What parents need to know
Parents Need to Know
Parents need to know that Sound Touch is targeted toward kids aged 2-4. Kids simply tap a picture in one of the six categories (domestic/farm animals, wild animals, birds, vehicles, musical instruments, and household items), and a photograph of the object pops up along with the sound it makes. A few photos, like that of a cobra snake ready to strike, might disturb some children, and kids could also be frightened by the growling noises of the big cats and wolves. Overall, however, the photos are benign and some even feature smiling kids playing instruments and helping out with household chores.
What kids can learn
- cultural understanding
Thinking & Reasoning
- part-whole relationships
Engagement, Approach, Support
More than 250 tappable photographs and audio clips will keep even toddlers entertained. Photograph quality is high though category cartoons are a bit of a mismatch.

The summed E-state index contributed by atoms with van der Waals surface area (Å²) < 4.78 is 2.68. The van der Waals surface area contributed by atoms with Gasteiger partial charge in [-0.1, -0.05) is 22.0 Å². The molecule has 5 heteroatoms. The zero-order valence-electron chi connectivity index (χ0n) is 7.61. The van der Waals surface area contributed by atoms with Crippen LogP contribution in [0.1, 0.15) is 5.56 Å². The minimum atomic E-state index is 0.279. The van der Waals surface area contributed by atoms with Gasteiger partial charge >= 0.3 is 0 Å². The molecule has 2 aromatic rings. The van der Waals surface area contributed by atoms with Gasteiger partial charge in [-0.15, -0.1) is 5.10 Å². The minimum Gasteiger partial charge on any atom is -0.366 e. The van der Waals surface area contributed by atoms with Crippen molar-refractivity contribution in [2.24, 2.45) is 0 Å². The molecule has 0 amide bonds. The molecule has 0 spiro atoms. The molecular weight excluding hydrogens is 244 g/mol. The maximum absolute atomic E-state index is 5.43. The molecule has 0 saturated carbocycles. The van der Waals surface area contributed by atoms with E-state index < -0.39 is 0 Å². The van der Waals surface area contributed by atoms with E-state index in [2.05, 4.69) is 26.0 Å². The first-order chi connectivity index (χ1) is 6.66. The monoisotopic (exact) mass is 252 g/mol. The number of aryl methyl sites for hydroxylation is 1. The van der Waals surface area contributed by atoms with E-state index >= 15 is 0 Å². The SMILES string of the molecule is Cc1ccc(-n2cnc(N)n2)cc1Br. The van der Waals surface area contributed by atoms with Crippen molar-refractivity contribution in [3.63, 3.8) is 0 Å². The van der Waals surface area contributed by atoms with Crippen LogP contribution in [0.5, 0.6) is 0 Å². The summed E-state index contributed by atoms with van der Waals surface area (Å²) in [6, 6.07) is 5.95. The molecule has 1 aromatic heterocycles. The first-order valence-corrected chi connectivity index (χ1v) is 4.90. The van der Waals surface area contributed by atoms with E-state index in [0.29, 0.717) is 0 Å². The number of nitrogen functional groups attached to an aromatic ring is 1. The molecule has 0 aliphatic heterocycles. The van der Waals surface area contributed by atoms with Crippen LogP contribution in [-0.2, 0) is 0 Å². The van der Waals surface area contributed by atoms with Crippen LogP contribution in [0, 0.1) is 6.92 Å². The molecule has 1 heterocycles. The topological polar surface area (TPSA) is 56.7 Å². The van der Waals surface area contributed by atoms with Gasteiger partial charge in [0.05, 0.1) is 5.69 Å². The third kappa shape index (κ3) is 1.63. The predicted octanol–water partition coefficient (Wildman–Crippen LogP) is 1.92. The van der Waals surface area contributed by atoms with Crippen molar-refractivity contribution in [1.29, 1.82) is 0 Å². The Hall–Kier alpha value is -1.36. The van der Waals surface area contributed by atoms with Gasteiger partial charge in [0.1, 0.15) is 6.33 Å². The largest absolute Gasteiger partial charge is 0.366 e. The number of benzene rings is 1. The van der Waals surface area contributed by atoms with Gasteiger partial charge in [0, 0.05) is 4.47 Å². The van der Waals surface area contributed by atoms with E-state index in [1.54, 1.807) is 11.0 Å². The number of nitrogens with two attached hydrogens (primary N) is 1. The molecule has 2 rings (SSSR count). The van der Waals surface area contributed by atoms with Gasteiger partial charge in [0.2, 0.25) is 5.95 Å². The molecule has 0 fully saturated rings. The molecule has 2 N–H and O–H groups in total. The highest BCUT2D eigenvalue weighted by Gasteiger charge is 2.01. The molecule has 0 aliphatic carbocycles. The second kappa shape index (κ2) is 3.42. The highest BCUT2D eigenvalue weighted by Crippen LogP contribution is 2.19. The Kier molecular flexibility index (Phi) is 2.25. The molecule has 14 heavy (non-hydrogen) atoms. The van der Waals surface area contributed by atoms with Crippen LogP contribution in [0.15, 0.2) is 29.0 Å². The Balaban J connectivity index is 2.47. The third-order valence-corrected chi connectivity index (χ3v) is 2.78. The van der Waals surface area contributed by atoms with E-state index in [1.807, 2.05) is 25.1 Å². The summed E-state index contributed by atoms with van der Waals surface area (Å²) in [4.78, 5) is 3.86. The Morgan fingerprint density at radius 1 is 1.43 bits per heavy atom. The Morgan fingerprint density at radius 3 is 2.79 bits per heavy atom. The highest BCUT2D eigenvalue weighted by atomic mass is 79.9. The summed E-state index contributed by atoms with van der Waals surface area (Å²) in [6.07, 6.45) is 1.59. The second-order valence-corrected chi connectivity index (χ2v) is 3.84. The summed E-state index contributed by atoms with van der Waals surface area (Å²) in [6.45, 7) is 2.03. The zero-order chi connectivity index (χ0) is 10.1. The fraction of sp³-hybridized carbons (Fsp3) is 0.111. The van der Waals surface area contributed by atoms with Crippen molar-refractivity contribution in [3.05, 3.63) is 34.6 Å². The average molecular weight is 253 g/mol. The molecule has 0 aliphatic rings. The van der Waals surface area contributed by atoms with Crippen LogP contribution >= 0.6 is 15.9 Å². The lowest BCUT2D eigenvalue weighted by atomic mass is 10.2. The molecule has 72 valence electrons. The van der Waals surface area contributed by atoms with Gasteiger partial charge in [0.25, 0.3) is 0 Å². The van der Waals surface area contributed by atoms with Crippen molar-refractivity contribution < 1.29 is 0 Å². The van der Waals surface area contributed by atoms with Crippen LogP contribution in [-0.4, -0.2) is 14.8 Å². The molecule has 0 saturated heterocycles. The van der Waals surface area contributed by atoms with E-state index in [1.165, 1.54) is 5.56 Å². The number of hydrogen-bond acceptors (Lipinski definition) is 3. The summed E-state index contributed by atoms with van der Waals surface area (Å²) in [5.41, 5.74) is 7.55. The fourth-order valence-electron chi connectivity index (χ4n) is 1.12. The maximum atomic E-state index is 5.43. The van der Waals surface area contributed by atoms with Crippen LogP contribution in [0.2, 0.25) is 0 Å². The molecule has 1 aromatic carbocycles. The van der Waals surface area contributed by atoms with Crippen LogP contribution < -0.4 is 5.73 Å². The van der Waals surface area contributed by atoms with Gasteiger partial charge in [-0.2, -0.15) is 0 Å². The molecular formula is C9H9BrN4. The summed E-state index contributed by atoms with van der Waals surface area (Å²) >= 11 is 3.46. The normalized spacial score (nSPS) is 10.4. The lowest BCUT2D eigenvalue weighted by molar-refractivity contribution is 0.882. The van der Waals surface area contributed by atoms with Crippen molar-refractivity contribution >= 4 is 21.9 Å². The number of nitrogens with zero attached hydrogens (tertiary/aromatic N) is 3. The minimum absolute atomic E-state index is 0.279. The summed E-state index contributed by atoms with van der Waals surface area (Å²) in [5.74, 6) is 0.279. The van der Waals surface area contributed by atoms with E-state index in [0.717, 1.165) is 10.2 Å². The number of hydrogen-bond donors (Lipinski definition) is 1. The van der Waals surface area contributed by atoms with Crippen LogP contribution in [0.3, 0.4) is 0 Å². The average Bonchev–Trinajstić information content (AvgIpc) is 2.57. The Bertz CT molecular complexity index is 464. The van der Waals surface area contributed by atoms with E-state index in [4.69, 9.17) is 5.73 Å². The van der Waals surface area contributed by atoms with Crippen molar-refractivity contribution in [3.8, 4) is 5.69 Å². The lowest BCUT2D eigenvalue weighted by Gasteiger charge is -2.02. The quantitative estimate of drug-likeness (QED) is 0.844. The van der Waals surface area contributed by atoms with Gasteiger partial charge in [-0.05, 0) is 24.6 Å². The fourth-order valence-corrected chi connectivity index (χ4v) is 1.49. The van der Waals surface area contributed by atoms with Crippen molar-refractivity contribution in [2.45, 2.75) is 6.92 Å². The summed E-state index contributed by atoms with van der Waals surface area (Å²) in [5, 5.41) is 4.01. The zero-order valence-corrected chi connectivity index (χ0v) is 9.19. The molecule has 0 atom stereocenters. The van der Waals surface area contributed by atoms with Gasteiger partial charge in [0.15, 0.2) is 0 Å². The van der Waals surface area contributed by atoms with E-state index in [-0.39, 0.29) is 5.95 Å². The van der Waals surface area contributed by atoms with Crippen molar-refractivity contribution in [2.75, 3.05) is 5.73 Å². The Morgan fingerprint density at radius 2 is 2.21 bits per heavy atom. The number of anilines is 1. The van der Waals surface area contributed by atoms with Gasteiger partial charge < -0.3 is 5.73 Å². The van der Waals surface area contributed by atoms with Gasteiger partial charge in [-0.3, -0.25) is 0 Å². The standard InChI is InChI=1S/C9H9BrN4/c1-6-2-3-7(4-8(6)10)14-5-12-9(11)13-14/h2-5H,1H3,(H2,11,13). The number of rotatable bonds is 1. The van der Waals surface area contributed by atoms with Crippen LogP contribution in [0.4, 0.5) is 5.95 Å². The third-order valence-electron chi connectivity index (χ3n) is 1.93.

While the app has good depth in the number of cultural concepts covered, it misses out on the opportunity to build speaking and early literacy skills like naming and sight words.
Designed for toddlers, the app is super easy to use. Progress tracking would help parents understand what kids are learning and what kind of connections are being made.
What's it about?
Toddlers tap cartoon pictures on a grid of basic cultural items in six categories including animals, vehicles, musical instruments, and household objects. A photo image slides from the right with an accompanying sound clip. Kids just tap the picture to return to the menu. Each cartoon has about five real-life photos, and the violin photo plays a goodly portion of a classical symphony movement.
Is it any good?
With more than 250 tappable photographs and audio clips across six categories, SOUND TOUCH introduces kids to a wide variety of sights and sounds from common household objects to exotic animals and birds. There are four different photos and sounds associated with each object for added variety.
Families can talk about...
Reinforce naming and vocabulary skills by saying the name of each object for your kids. Encourage them to repeat the name.
Help your kids experience the objects and their sounds in real life. Take them to a farm or nearby petting zoo, if possible. Or listen to traffic sounds from a safe vantage point.